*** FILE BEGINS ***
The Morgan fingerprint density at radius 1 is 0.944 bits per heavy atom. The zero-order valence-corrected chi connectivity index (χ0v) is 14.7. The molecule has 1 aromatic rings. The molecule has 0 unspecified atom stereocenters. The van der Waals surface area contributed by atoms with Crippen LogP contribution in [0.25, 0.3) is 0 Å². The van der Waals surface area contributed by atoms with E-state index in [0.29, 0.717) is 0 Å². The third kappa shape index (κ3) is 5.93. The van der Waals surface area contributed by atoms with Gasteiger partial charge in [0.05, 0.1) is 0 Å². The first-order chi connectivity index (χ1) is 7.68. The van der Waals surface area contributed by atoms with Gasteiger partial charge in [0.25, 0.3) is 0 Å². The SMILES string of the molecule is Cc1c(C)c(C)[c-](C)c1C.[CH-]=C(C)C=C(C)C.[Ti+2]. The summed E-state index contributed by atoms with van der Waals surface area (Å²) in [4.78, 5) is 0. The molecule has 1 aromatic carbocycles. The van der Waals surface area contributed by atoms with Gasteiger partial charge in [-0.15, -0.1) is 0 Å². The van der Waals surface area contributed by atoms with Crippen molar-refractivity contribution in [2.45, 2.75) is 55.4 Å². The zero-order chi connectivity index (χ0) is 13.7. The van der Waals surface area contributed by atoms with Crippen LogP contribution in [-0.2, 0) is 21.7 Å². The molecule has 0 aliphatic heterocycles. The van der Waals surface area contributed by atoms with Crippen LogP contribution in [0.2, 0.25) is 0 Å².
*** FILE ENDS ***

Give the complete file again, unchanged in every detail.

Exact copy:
The Morgan fingerprint density at radius 1 is 0.944 bits per heavy atom. The zero-order valence-corrected chi connectivity index (χ0v) is 14.7. The molecule has 1 aromatic rings. The molecule has 0 unspecified atom stereocenters. The van der Waals surface area contributed by atoms with Crippen LogP contribution in [0.25, 0.3) is 0 Å². The van der Waals surface area contributed by atoms with E-state index in [0.29, 0.717) is 0 Å². The third kappa shape index (κ3) is 5.93. The van der Waals surface area contributed by atoms with Gasteiger partial charge in [0.05, 0.1) is 0 Å². The first-order chi connectivity index (χ1) is 7.68. The van der Waals surface area contributed by atoms with Gasteiger partial charge in [0.25, 0.3) is 0 Å². The SMILES string of the molecule is Cc1c(C)c(C)[c-](C)c1C.[CH-]=C(C)C=C(C)C.[Ti+2]. The summed E-state index contributed by atoms with van der Waals surface area (Å²) in [4.78, 5) is 0. The molecule has 1 aromatic carbocycles. The van der Waals surface area contributed by atoms with Gasteiger partial charge in [-0.15, -0.1) is 0 Å². The van der Waals surface area contributed by atoms with Crippen molar-refractivity contribution in [2.45, 2.75) is 55.4 Å². The zero-order chi connectivity index (χ0) is 13.7. The van der Waals surface area contributed by atoms with Crippen LogP contribution in [-0.2, 0) is 21.7 Å². The molecule has 0 aliphatic heterocycles. The van der Waals surface area contributed by atoms with Crippen LogP contribution in [0.2, 0.25) is 0 Å².